Our respective presentations were scheduled back-to-back in order to compare and contrast our different approaches in tackling the issue of exhibition fees. We had met informally beforehand and I was particularly keen to present a united front, with the Swedish MU model (established in 2009) being highly influential across Europe. At the other end of the scale, Iceland – with a population of 300,000 – is just starting its journey, with only eight or nine galleries nationwide.

The session managed, I think, to successfully highlight how useful international forums are for sharing and pooling resources. It’s not always necessary to reinvent the wheel if colleagues in other parts of Europe have already found a solution we can adapt to suit ourselves.

Debate was cut short as the morning session on The Status of the Artist report had overrun by an hour, but informal comments from Croatian and Cypriot colleagues, amongst others, confirmed the importance of the conversation. It also emerged that the Paying Artists campaign is extremely well regarded amongst the international community.

The evening involved another official dinner, where the real business of a conference is often done – in this case informally over a beer. (Pilsen is the home of Pilsner lager, after all.)

Powerful speaker

Day three was my final day (though not the end of the assembly itself), and we were joined in an expansive and historic town hall building for the IAA General Assembly, with representatives from Asia and Africa joining the family of European nations.

The president of the Ghana Association of Visual Artists, Franklyn Glover, was a powerful speaker and his presence outlined the difference between an underdeveloped African art scene and the established European cultural landscape.

It also illustrated the importance of IAA membership for developing economies, where the IAA trademark offers respectability and status. Glover was self-funding his trip by selling cultural souvenirs to the other delegates, who eagerly supported him in his endeavour.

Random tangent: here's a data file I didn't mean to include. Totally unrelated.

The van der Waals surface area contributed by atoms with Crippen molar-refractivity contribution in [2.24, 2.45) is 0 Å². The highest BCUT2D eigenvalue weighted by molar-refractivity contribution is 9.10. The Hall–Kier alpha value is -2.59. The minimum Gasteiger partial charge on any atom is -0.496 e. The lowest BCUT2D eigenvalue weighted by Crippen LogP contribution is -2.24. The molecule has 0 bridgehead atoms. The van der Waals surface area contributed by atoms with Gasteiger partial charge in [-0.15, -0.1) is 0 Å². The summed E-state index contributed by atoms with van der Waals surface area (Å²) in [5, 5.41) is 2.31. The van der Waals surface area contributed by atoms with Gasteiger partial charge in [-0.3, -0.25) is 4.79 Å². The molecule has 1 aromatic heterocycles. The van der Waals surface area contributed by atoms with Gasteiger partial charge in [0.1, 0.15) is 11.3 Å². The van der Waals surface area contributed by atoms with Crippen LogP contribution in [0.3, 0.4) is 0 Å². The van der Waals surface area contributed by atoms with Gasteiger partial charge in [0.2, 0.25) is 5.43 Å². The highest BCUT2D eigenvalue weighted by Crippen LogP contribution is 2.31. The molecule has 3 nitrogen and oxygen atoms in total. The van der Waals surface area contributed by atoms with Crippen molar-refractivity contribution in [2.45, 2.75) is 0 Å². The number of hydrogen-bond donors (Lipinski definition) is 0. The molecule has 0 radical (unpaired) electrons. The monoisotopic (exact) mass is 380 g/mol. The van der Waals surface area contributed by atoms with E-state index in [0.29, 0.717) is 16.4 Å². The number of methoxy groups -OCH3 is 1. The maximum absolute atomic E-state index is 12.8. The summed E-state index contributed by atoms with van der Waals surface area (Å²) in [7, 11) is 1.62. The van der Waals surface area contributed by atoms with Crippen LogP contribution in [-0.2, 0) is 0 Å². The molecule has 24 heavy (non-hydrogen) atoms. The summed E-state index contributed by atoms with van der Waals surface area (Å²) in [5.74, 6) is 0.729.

The issue of respectability and status was further underlined when a report was given about the former Italian National Committee and president, who had been removed from their office for allegedly using the IAA Europe brand to promote and sanction art works and exhibitions by the president and his acolytes.

The afternoon saw an impromptu challenge from the chair of NBK Norway to focus the meeting away from the procedural matters of reading out reports (easily circulated in advance) towards a more urgent debate of policy that had characterised the previous day. The motion outlined the divisions between those who see the organisation as fine as it is and those who, like myself, would like to see it develop into a modern and forward-looking international organisation, where action is prioritised over words.

The new executive committee of IAA Europe will now look at this issue at their first meeting in Berlin later in the year and consider the options for compromise, which, I guess, is the best we could hope for. Older organisations often have to come to terms with the need to reinvent themselves or face the danger of becoming irrelevant in the face of new and difficult challenges.

My final evening was spent at a celebratory dinner in a banqueting hall, eating traditional food and drinking more of the excellent local beer with delegates from over 30 countries, accompanied by a young band of medieval-style minstrels. Underlining the fact that artists, wherever they are from and despite being divided by language, can still share and communicate our common humanity through laughter and dancing.

Status of the Artist: the International Association of Art Europe conference and general assembly, took place in Pilsen, Czech Republic, 15-18 October 2015. 

For more information on the Paying Artists campaign and how to get involved visit

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Artists’ pay and solidarity: without public support, it’s just comrades talking to comrades – Joseph Young  reports from Manifiesta in Belgium, where he was talking about the Paying Artists campaign as part of a Europe-wide festival of cultural solidarity